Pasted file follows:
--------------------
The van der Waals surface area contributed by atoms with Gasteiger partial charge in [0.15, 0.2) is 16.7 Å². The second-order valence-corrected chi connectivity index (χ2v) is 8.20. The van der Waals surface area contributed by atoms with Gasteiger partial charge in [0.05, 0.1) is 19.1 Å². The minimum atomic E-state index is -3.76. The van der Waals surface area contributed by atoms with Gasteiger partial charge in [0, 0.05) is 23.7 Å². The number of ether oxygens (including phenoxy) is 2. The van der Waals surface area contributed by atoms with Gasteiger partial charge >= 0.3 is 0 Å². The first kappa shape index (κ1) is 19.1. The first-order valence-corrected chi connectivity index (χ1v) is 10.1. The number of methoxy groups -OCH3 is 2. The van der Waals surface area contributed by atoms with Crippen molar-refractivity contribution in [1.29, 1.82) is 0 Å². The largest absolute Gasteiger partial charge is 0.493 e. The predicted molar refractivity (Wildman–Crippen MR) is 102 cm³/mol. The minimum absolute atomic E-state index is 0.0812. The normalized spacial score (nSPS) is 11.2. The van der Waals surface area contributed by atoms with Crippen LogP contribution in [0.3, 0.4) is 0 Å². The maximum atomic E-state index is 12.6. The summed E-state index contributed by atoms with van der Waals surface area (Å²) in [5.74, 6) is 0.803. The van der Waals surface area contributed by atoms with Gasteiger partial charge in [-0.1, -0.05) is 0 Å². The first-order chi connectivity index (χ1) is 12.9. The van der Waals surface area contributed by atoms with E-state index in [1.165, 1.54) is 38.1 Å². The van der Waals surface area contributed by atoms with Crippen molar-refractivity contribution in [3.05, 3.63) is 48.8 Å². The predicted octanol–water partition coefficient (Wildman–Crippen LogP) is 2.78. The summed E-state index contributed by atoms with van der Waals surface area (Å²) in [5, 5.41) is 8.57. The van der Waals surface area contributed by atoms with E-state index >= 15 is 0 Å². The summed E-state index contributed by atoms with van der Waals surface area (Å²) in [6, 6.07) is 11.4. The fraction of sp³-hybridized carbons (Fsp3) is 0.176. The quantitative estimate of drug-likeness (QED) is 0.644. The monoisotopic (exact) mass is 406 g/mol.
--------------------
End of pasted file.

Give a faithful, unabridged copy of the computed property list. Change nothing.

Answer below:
The van der Waals surface area contributed by atoms with Gasteiger partial charge in [0.15, 0.2) is 16.7 Å². The second-order valence-corrected chi connectivity index (χ2v) is 8.20. The van der Waals surface area contributed by atoms with Gasteiger partial charge in [0.05, 0.1) is 19.1 Å². The minimum atomic E-state index is -3.76. The van der Waals surface area contributed by atoms with Gasteiger partial charge in [0, 0.05) is 23.7 Å². The number of ether oxygens (including phenoxy) is 2. The van der Waals surface area contributed by atoms with Gasteiger partial charge >= 0.3 is 0 Å². The first kappa shape index (κ1) is 19.1. The first-order valence-corrected chi connectivity index (χ1v) is 10.1. The number of methoxy groups -OCH3 is 2. The van der Waals surface area contributed by atoms with Crippen molar-refractivity contribution in [1.29, 1.82) is 0 Å². The largest absolute Gasteiger partial charge is 0.493 e. The predicted molar refractivity (Wildman–Crippen MR) is 102 cm³/mol. The minimum absolute atomic E-state index is 0.0812. The normalized spacial score (nSPS) is 11.2. The van der Waals surface area contributed by atoms with Crippen LogP contribution in [0.3, 0.4) is 0 Å². The maximum atomic E-state index is 12.6. The summed E-state index contributed by atoms with van der Waals surface area (Å²) in [5.74, 6) is 0.803. The van der Waals surface area contributed by atoms with Gasteiger partial charge in [-0.1, -0.05) is 0 Å². The first-order chi connectivity index (χ1) is 12.9. The van der Waals surface area contributed by atoms with E-state index in [1.165, 1.54) is 38.1 Å². The van der Waals surface area contributed by atoms with Crippen molar-refractivity contribution in [3.05, 3.63) is 48.8 Å². The predicted octanol–water partition coefficient (Wildman–Crippen LogP) is 2.78. The summed E-state index contributed by atoms with van der Waals surface area (Å²) in [5, 5.41) is 8.57. The van der Waals surface area contributed by atoms with E-state index >= 15 is 0 Å². The summed E-state index contributed by atoms with van der Waals surface area (Å²) in [6, 6.07) is 11.4. The fraction of sp³-hybridized carbons (Fsp3) is 0.176. The quantitative estimate of drug-likeness (QED) is 0.644. The monoisotopic (exact) mass is 406 g/mol.